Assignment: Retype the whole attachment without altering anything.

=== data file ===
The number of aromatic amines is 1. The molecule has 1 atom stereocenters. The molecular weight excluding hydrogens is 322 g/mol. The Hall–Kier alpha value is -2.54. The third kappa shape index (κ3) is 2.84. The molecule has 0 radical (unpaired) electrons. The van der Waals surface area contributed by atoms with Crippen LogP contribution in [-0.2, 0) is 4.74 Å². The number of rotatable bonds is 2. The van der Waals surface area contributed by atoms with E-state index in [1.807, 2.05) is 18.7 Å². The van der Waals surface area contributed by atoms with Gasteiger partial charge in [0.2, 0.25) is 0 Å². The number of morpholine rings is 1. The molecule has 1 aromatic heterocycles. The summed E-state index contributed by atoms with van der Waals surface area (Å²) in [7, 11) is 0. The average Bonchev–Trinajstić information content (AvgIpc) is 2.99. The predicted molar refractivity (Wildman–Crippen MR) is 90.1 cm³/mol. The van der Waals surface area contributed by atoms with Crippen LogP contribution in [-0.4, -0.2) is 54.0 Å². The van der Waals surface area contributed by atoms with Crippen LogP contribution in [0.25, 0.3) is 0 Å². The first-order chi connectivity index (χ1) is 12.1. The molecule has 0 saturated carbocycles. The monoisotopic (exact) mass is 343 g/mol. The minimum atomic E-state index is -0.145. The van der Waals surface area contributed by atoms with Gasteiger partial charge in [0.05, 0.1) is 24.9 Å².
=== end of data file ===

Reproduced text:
The number of aromatic amines is 1. The molecule has 1 atom stereocenters. The molecular weight excluding hydrogens is 322 g/mol. The Hall–Kier alpha value is -2.54. The third kappa shape index (κ3) is 2.84. The molecule has 0 radical (unpaired) electrons. The van der Waals surface area contributed by atoms with Crippen LogP contribution in [-0.2, 0) is 4.74 Å². The number of rotatable bonds is 2. The van der Waals surface area contributed by atoms with E-state index in [1.807, 2.05) is 18.7 Å². The van der Waals surface area contributed by atoms with Gasteiger partial charge in [0.2, 0.25) is 0 Å². The number of morpholine rings is 1. The molecule has 1 aromatic heterocycles. The summed E-state index contributed by atoms with van der Waals surface area (Å²) in [7, 11) is 0. The average Bonchev–Trinajstić information content (AvgIpc) is 2.99. The predicted molar refractivity (Wildman–Crippen MR) is 90.1 cm³/mol. The van der Waals surface area contributed by atoms with Crippen LogP contribution in [-0.4, -0.2) is 54.0 Å². The van der Waals surface area contributed by atoms with Crippen LogP contribution in [0.25, 0.3) is 0 Å². The first-order chi connectivity index (χ1) is 12.1. The molecule has 0 saturated carbocycles. The monoisotopic (exact) mass is 343 g/mol. The minimum atomic E-state index is -0.145. The van der Waals surface area contributed by atoms with Gasteiger partial charge in [0.05, 0.1) is 24.9 Å².